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Cover Stories | Feb 2022

IOL Inventory Challenges

As the crowded collection of consignments expands with the introduction of more IOL models, technology can help surgery centers maintain efficiency.

Most ophthalmologists’ workdays are filled with clinic patients and surgery schedules. IOL inventory is an afterthought—until the IOL required for surgery is not available. How can technology help?


Most ophthalmologists perform surgery in an ambulatory surgery center (ASC) and/or an in-office OR. In both settings, a high volume of cataract surgery is performed at a rapid pace. Efficiency is at a premium, and the OR must manage its inventory well. Two main considerations affect a center’s ability to manage its inventory.

No. 1: The nature of consignment. A consignment of IOLs must be ready at a moment’s notice (Figure 1). The word consignment here refers to a collection of IOLs of various powers that is stored at the ASC or in-office OR, with the facility paying the IOL manufacturer as each lens is used. The benefits of this arrangement for the facility are that (1) the IOL inventory does not have to be purchased up front and (2) IOLs are replaced at no charge if they expire. The downside is that daily interaction with vendors is required to pay for IOLs as they are used.

Figure 1. A small consignment of lenses.

No. 2: The burden on staff. A large ASC may stock thousands of IOLs from multiple vendors. The same can be true on a slightly smaller scale for large in-office ORs. In both settings, all implanted lenses must be tracked carefully, and billing must be cross-checked daily against supply. Weekly inventory checks are required as well. Busy ASCs and in-office ORs may assign a full-time staff member to handle billing and inventory management—generally a thankless job (Figure 2). Celeste Moore is a senior clinical director for Amsurg, one of the largest ASC management companies in the country. She told me, “IOL inventory management is a complex and labor-intensive task. Staff naturally places a high value on direct patient care. This job takes them away from that. We would often have to pay our staff members extra just to take on the task.”

Figure 2. The (not so) good old days of manual IOL inventory management.

Another issue is that surgeons often submit their lens choices to a surgery center only days before surgery even though many of the preoperative clinic visits took place weeks ago. Why the delay? A surgery coordinator or technician first must print out every patient’s measurement data from the diagnostic devices in the clinic. The data are then entered manually into a software program that contains IOL formulas. The result is printed along with the patient’s clinic notes and placed on the surgeon’s desk. Next, the surgeon chooses the spherical power of the IOL. If a toric IOL was selected, the data are entered into yet another online calculator to determine the toric power and IOL alignment required. Because the process is onerous, it is often postponed. Last-minute lens orders, however, necessitate overnight shipping from the manufacturer if the lenses requested are not present in the current IOL inventory. Overnight shipping can be expensive, and the OR staff must track last-minute orders carefully to ensure that the IOLs are at the facility for the cases.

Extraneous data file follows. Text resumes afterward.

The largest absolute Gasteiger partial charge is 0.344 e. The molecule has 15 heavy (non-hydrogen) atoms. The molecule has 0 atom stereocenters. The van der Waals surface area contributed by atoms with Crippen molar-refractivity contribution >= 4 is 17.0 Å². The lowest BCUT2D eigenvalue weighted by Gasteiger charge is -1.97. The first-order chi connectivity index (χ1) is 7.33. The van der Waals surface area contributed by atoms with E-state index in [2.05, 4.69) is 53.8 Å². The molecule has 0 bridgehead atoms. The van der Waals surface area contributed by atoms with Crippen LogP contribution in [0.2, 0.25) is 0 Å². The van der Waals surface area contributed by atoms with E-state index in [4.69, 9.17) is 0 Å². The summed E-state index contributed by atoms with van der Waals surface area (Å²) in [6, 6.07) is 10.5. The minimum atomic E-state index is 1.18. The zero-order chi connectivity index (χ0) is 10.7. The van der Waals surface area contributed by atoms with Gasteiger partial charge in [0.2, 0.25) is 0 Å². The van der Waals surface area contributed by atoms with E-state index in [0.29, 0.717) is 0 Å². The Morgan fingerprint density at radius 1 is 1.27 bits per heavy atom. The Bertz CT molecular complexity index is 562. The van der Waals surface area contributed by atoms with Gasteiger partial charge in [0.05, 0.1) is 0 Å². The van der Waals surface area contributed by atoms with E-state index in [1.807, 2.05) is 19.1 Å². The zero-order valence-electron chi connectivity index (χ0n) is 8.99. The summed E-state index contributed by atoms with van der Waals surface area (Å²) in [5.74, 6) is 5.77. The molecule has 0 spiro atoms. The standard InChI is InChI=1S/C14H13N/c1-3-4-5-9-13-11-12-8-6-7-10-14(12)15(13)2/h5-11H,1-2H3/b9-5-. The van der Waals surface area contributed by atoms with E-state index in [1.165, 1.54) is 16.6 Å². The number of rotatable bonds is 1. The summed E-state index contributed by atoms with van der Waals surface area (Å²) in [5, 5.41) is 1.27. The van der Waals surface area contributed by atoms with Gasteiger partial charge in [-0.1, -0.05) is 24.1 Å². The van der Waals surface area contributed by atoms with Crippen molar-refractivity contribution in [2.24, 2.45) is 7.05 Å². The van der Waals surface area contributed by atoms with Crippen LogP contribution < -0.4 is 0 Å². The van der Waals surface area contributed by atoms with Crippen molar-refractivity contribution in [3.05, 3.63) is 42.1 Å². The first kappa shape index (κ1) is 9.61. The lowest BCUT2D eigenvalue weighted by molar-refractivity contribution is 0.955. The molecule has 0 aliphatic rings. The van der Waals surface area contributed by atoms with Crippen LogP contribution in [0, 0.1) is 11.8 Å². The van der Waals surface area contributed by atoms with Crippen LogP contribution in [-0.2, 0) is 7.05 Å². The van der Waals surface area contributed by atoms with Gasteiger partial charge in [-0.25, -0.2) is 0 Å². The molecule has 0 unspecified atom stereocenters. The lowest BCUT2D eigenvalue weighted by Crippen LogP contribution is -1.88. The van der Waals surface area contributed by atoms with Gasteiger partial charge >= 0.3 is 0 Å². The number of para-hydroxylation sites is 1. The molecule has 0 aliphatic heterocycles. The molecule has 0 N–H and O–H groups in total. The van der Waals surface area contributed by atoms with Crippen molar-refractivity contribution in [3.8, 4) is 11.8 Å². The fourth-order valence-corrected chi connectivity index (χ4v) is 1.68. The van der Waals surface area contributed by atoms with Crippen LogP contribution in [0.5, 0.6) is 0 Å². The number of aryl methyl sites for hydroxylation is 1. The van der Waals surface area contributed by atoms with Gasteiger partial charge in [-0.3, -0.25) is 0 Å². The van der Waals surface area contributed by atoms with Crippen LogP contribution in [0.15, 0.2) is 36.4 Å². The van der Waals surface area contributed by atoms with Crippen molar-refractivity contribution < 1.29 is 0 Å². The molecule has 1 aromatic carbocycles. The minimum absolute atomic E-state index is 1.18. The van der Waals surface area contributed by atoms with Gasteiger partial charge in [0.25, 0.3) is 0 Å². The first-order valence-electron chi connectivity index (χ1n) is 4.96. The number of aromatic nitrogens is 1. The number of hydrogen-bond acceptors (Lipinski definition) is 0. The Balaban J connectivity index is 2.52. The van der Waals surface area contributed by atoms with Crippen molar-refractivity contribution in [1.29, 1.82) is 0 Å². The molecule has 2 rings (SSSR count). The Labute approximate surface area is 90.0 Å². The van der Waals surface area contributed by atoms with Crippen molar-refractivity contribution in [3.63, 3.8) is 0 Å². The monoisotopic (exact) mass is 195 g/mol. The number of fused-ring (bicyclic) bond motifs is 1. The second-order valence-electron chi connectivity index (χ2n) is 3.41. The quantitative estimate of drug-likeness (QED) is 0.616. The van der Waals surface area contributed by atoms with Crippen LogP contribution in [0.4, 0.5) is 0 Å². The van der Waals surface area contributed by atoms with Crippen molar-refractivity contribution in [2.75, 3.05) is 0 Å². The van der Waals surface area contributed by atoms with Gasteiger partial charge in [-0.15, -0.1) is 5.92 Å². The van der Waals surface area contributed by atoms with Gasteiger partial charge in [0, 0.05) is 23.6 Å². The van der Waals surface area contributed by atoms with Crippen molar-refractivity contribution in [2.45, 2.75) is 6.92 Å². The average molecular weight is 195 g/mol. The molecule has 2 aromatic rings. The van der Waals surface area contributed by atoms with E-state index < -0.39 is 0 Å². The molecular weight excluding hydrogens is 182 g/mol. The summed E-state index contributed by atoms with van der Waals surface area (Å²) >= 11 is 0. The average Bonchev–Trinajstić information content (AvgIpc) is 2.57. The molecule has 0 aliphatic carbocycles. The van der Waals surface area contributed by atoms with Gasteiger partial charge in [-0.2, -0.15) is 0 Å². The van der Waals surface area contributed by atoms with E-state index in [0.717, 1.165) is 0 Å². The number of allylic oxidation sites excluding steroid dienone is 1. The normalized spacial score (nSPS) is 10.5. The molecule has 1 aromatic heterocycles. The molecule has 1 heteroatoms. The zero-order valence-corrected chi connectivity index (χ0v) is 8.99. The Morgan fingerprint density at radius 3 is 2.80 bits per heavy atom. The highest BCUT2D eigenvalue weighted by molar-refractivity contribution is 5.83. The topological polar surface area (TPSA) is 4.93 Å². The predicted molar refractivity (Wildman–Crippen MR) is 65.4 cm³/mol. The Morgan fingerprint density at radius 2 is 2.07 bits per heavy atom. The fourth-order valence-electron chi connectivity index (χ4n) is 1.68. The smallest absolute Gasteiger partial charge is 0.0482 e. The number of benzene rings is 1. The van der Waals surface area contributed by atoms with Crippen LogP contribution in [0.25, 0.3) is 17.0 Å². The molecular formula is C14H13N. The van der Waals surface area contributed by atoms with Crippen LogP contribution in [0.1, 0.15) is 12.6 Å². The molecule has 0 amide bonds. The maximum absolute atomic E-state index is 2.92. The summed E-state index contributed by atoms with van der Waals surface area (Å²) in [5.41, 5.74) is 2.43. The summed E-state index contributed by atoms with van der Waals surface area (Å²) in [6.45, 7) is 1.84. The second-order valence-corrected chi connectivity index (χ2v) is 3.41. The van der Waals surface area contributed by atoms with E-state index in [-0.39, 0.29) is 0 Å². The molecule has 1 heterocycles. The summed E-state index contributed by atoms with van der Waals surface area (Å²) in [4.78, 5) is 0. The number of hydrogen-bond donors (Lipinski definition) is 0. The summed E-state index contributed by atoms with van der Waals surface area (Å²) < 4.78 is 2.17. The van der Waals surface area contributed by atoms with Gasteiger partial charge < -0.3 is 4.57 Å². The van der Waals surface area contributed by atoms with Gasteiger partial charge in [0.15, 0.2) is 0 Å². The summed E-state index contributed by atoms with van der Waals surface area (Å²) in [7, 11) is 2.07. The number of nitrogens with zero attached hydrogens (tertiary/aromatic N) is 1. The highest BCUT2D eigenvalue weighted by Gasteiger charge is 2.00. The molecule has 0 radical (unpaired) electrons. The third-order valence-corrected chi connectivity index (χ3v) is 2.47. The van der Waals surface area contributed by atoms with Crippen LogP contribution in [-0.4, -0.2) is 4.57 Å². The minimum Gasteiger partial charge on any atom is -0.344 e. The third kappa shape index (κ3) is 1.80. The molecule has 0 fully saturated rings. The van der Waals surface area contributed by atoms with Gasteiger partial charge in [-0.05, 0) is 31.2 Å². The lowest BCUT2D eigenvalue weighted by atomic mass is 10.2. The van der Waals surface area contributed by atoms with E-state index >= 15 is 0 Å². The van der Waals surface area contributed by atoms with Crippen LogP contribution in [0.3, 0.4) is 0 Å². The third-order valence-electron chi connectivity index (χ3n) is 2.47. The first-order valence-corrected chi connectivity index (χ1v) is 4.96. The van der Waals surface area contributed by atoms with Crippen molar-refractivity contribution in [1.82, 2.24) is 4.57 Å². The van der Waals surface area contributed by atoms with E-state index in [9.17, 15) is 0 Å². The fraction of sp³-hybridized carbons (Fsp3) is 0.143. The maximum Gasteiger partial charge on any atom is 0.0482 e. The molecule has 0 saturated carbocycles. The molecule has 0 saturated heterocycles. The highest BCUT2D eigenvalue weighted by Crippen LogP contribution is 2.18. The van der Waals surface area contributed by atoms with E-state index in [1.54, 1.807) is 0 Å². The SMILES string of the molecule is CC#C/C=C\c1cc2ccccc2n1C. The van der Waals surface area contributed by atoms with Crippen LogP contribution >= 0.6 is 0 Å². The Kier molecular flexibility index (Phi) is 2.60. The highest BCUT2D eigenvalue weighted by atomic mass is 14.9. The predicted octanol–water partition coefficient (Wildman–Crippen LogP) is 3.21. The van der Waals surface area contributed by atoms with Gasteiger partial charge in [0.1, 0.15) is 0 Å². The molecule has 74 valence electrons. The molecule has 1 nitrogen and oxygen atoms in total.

Technology can help increase efficiency and make the process of stocking and ordering IOLs more user-friendly. Software systems such as Veracity (Carl Zeiss Meditec) and the forthcoming Digital Health Suite (Alcon) and EyeTelligence platform (Bausch + Lomb) pull diagnostic data directly from devices such as the Lenstar (Haag-Streit) and IOLMaster (Carl Zeiss Meditec) into the cloud. The systems then autopopulate the data into IOL formulas. Both spherical and toric calculators are present in one place, which eliminates duplicate data entry for specialty IOLs. Not only does this increase efficiency, but it also prevents transcription errors. The hope is that, because the process is faster, easier, and more accurate, IOL orders will be placed weeks before surgery and overnight deliveries will be eliminated.

Web-based barcode-enabled software systems from companies such as McKesson Medical-Surgical and Simplify can help surgical facilities place supply orders, track products, and identify purchasing trends. These systems can order IOLs directly from the manufacturers as the IOLs are being used, and they can ensure accurate billing. EyeTelligence will go one step further by bridging the gap between cloud-based IOL calculation platforms and OR inventory management systems. When a surgeon chooses an IOL, EyeTelligence will check the inventory in the OR and determine if an IOL of that power, make, and model is present. If not, the system will order the IOL.


An efficient IOL inventory management system can save surgery facilities—both ASCs and in-office ORs—money. Managing inventory is becoming increasingly complex with the addition of more IOL models. Now is the time to consider adopting this powerful and novel technology to increase efficiency and reduce the burden on staff.

Mark Lobanoff, MD
  • Ovo LASIK + Lens, Minneapolis
  • mlobanoff@gmail.com
  • Financial disclosure: Owner (Lochan, Phorcides); Consultant (Alcon)
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